Playwright: book by Harvey Fierstein, music and lyrics by Cyndi Lauper. At: Broadway in Chicago at the Bank of America Shubert, 18 W. Monroe St. Tickets: 800-775-2000; www.broadwayinchicago.com; $23-$65. Runs through: Nov. 4
For five generations, the sturdy employees of Northhampton's Price & Son's shoe factory have produced sturdy brogans for sturdy Englishmen. The fashion for cheap imports, however, forces Charlie Price to confront the failure of the family business (a scheme endorsed by his social-climbing fiancÃ©e). Ah, but one night in London, Charlie comes to the aid of a lady threatened by thugs, and is knocked cold for his gallantry. He awakens in the dressing room of a grateful female impersonator named Lola, who remarks on the difficulty of finding footwear suited to her professionand a niche market is born.
Who doesn't cheer for a pack of scrappy underdogs triumphing over big-bucks adversity? Not only does Harvey Fierstein's book champion the survival-through-adaptation entrepreneurial spirit, but also takes note of evolving social values as the industrial workers come to accept their cross-dressing rescuers. Indeed, Charlie and Lola find that they share similar geographical and filial experiences. Oh, there are setbacksrehab-happy real estaters, bigoted woad-collar tradesmen, our two comrades coming to terms with their own aspirationsbut from the first moments, the dramatic flow propels us inexorably toward a happy resolution for everyone.
The propulsion owes its momentum to composer/lyricist Cyndi Lauper's lovingly crafted score ranging from introspective ballads like "I'm Not My Father's Son" and "Hold Me in Your Heart" (the latter a shoo-in for the wedding/cabaret/contest-show circuit) to strut-time anthems like "I Come to the Rescue" and the adrenaline-pumping "Raise You Up" finale. The solo vocalistsnotably Stark Sands, Billy Porter and Annaleigh Ashfordacquit themselves impressively on songs written for Lauper's own multiple-octave range. Director/choreographer Jerry Mitchell's utilization of his environmentin particular, conveyer-belts that quickly transform into vogue-worthy treadmillslikewise keeps the visually sensual Victorian-ornate stage picture vibrant throughout.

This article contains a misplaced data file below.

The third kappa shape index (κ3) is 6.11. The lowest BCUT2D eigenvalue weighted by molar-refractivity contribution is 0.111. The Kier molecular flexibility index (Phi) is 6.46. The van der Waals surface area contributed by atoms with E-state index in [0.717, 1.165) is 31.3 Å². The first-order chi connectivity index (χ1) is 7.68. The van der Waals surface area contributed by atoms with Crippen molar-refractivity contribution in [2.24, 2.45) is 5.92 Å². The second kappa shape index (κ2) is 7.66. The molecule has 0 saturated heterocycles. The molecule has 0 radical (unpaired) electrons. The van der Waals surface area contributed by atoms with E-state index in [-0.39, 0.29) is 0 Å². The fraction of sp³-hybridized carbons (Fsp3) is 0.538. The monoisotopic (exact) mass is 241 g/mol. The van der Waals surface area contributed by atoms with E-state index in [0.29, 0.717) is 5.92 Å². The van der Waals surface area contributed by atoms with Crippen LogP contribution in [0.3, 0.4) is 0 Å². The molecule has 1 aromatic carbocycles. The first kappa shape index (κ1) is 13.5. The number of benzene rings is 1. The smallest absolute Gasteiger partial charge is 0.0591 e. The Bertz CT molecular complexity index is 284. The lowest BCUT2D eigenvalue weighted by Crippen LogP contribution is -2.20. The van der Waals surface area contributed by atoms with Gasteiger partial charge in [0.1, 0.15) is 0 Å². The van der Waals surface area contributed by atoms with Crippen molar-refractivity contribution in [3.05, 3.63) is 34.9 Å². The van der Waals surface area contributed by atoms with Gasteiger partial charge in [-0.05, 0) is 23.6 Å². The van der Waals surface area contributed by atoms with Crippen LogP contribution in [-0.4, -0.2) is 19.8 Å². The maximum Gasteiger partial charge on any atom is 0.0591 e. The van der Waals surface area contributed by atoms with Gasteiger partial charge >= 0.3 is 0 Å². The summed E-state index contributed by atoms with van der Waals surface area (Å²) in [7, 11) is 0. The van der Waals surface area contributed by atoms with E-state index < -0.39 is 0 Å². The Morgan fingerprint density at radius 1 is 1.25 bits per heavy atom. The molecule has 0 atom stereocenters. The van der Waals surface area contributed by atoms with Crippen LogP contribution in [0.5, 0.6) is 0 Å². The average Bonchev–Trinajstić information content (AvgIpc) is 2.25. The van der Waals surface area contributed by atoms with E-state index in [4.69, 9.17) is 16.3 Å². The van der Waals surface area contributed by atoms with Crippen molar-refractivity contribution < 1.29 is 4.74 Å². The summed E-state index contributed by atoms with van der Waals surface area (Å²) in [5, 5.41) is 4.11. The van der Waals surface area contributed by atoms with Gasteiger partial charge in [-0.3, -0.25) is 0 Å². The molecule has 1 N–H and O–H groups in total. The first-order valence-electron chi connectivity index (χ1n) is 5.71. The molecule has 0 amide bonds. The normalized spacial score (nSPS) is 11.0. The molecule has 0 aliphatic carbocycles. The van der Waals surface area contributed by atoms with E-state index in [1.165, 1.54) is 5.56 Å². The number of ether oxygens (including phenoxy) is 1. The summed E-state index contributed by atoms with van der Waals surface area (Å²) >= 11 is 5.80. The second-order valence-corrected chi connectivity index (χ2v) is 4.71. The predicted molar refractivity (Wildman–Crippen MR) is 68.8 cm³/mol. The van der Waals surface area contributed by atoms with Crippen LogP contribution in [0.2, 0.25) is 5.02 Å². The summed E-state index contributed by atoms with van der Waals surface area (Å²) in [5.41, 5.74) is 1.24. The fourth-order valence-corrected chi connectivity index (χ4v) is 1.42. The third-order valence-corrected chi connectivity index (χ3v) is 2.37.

A Broadway-bound musical at this level of development is usually far clumsier than the one currently occupying the Bank of America's Shubert. Yes, the psychological dynamic of a friendly boxing match (an amateur sport less popular in the United States than in the United Kingdom) needs to be clarified for American audiences, and Charlie's stress-induced recanting of his hitherto gender-tolerant attitude requires either foreshadowing or, better yet, reining in. That said, a show as exuberant as thisthat's 95 percent ready for the Big Timeis still an auspicious opportunity for pioneering playgoers.
The show is to transfer to London in 2015. See more at www.kinkybootsmusical.co.uk/ .